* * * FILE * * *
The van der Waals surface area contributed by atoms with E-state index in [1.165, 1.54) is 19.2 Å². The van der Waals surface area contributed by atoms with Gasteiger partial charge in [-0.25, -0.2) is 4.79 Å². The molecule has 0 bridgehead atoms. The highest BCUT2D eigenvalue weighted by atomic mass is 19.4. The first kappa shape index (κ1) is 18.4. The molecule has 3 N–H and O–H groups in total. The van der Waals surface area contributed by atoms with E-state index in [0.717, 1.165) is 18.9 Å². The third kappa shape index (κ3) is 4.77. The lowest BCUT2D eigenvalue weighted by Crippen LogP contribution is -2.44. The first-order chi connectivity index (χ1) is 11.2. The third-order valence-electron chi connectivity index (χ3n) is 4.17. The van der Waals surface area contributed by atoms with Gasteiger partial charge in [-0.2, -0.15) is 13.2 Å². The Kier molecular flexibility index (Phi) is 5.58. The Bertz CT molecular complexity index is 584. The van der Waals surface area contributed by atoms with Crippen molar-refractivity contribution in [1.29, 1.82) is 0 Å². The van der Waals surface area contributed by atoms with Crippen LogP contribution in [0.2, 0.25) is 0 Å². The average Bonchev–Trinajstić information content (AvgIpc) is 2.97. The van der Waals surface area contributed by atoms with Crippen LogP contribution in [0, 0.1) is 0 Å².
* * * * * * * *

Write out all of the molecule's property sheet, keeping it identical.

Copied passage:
The van der Waals surface area contributed by atoms with E-state index in [1.165, 1.54) is 19.2 Å². The van der Waals surface area contributed by atoms with Gasteiger partial charge in [-0.25, -0.2) is 4.79 Å². The molecule has 0 bridgehead atoms. The highest BCUT2D eigenvalue weighted by atomic mass is 19.4. The first kappa shape index (κ1) is 18.4. The molecule has 3 N–H and O–H groups in total. The van der Waals surface area contributed by atoms with E-state index in [0.717, 1.165) is 18.9 Å². The third kappa shape index (κ3) is 4.77. The lowest BCUT2D eigenvalue weighted by Crippen LogP contribution is -2.44. The first-order chi connectivity index (χ1) is 11.2. The third-order valence-electron chi connectivity index (χ3n) is 4.17. The van der Waals surface area contributed by atoms with Gasteiger partial charge in [-0.2, -0.15) is 13.2 Å². The Kier molecular flexibility index (Phi) is 5.58. The Bertz CT molecular complexity index is 584. The van der Waals surface area contributed by atoms with Crippen molar-refractivity contribution in [1.29, 1.82) is 0 Å². The van der Waals surface area contributed by atoms with Crippen LogP contribution in [0.2, 0.25) is 0 Å². The average Bonchev–Trinajstić information content (AvgIpc) is 2.97. The van der Waals surface area contributed by atoms with Crippen LogP contribution in [0, 0.1) is 0 Å².